Only the Tropics are Missing
In 1889, based on his observations from the Grand Canyon to the top of Humphreys Peak near Flagstaff, Arizona, C. Hart Merriam developed the concept of life zones that contain different plants and animals with changes in altitude and latitude. Of the seven life zones he described, six are found in New Mexico; only the tropical life zone is missing. Altitudes in New Mexico vary from 2,842’/866 m in the southern part of the state at Red Bluff Reservoir to 13,161’/4011 m in the north on the summit of Wheeler Peak. Simultaneously, the amount of annual precipitation varies from less than 10 inches/25 cm per year in the southern deserts, Rio Grande Valley, and San Juan River Valley to 20-30 inches/51-76 cm at elevations above 7,000’/ 2134 m. Life zones have distinctive plants and animals whose habitat is dependent upon available water supply, soil, exposure, environmental factors, human encroachment, and humidity within specific altitudes.
Any trip through New Mexico and the mountains may begin in one climate zone and end in a totally different climate zone, making it possible for travelers to see vegetation in a desert and above timber line all in one day. Below are the life zones found in New Mexico and a brief description:
3,000’/914 m through 5,000’/1524 m
The Lower Sonoran life zone is found along the southern Rio Grande Valley (Rio Abajo), the Deming Plain, and the Tularosa Basin. Predominant plants (zone indicators) are grama grass, mesquite, creosote bush, and several cacti such as ocotillo and yucca species.
5,000’/1524 m through 7,000’/2134 m
Juniper, piñon pine, and buffalo grass are found along the upper Rio Grande (Rio Arriba) in the Upper Sonoran life zone. The plants of this life zone provide valuable cool grazing and ranching land as well as thousands of acres of sagebrush that prevent erosion.
7,000’/ 2134 m through 8,000’/2438 m
Large forests of ponderosa pine (yellow pine), which comprise much of the timber reserves in the state, grow in the Transition life zone. There are also varieties of oak, willow, maple, birch, locust, wild plum, and cherry in this zone. Bushes such as currant, gooseberry, buckthorn, wild rose, and snowberry furnish the undergrowth. Kinnikinnic spreads a green carpet on the rocky forest floor with brilliant red berries in fall.
8,000’/2438 m through 10,000’/3048 m
In the Canadian life zone, mixed conifer such as Douglas fir and quaking aspen trees create sweet smelling forests. During the fall season each year, forests of aspen turn vibrant gold, making this zone easily recognizable.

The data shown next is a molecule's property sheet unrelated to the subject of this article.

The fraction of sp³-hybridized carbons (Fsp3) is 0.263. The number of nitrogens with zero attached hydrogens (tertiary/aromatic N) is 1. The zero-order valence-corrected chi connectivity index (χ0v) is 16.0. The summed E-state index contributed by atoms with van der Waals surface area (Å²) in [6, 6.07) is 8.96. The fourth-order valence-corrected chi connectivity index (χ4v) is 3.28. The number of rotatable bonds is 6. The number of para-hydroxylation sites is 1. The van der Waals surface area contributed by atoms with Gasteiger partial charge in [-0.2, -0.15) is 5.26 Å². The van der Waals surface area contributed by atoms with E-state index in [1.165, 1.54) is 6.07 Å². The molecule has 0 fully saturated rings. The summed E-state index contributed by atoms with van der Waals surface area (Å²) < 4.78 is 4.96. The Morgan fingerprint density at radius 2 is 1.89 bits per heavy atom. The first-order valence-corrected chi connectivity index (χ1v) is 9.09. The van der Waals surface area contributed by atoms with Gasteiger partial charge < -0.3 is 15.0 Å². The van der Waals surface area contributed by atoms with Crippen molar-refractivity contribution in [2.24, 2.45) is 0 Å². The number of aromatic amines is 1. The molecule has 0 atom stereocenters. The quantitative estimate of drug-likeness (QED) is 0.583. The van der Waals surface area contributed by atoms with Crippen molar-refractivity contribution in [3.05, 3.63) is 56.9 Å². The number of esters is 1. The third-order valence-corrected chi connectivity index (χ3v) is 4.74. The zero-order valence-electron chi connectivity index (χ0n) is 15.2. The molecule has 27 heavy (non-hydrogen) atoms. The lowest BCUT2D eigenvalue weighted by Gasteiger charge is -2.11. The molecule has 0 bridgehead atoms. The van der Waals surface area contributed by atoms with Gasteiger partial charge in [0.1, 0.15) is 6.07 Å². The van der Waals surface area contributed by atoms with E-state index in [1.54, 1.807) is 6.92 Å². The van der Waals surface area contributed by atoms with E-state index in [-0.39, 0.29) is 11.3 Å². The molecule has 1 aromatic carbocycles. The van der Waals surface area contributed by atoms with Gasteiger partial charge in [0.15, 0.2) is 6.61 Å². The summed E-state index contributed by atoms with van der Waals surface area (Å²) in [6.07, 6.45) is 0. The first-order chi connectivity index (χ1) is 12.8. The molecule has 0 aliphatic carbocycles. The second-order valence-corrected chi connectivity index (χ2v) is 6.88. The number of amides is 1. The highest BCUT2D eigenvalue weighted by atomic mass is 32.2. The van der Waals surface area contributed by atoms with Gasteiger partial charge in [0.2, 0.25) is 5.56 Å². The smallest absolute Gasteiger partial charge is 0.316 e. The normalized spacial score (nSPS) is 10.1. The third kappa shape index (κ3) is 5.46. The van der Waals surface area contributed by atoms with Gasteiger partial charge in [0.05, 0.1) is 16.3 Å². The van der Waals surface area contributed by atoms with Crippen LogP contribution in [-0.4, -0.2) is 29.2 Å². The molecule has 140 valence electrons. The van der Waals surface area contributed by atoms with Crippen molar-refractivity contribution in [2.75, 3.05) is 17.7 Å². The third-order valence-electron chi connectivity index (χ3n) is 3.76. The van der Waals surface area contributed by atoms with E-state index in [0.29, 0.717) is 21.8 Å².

Hudsonian (Subalpine) 10,000’/3048 m through 12,000’/3658 m
Engleman spruce, bristlecone (foxtail) pine, cork-barked fir, and limber pine mark the onset of the Hudsonian zone below timberline. This region receives the heaviest snowfall and is sometimes called the “snow zone”. Abundant moisture gives it luxuriant vegetation. Sub-alpine meadows contain elephantella, bistort, roes crown, paint brush and pearly everlasting flowers. The spruce forest in this zone contains twin flower, lady slipper, and fairy slipper plants. Along the streams are chiming bell, monkshood, Parry primrose, arnica, and larkspur flowers. This zone is also the life zone for sheep grazing in the mountains.
Arctic Alpine (Alpine)12,000’/3658 m through 13,000’/3962 m
The mountain region above timberline is known as the Arctic Alpine life zone and consists of grasslands, meadows, rock fields, and cliffs. On high meadows alpine sunflowers (Rydbergia), marsh marigolds, large cushions of moss campion, and innumerable dwarf flowers bloom in brilliant colors. Among these are forget-me-nots, dwarf primroses, and gentians. Rocks beyond the last tundra are often covered with colorful lichens.
The vegetation of New Mexico is as varied as the landscape as shown in this gallery of photographs: red chili drying in Chimayo, sotol cactus in the Sacramento Mountains, grasslands and pronghorns in the San Augustin Plains, aspen in full fall color in the Sangre de Cristos, tall ponderosa pine in the Jemez, alpine columbine, cottonwood in the Gila, tall yucca (the New Mexico State flower) near the Hatchet Mountains, and cholla cactus at the base of Ortiz Mountain.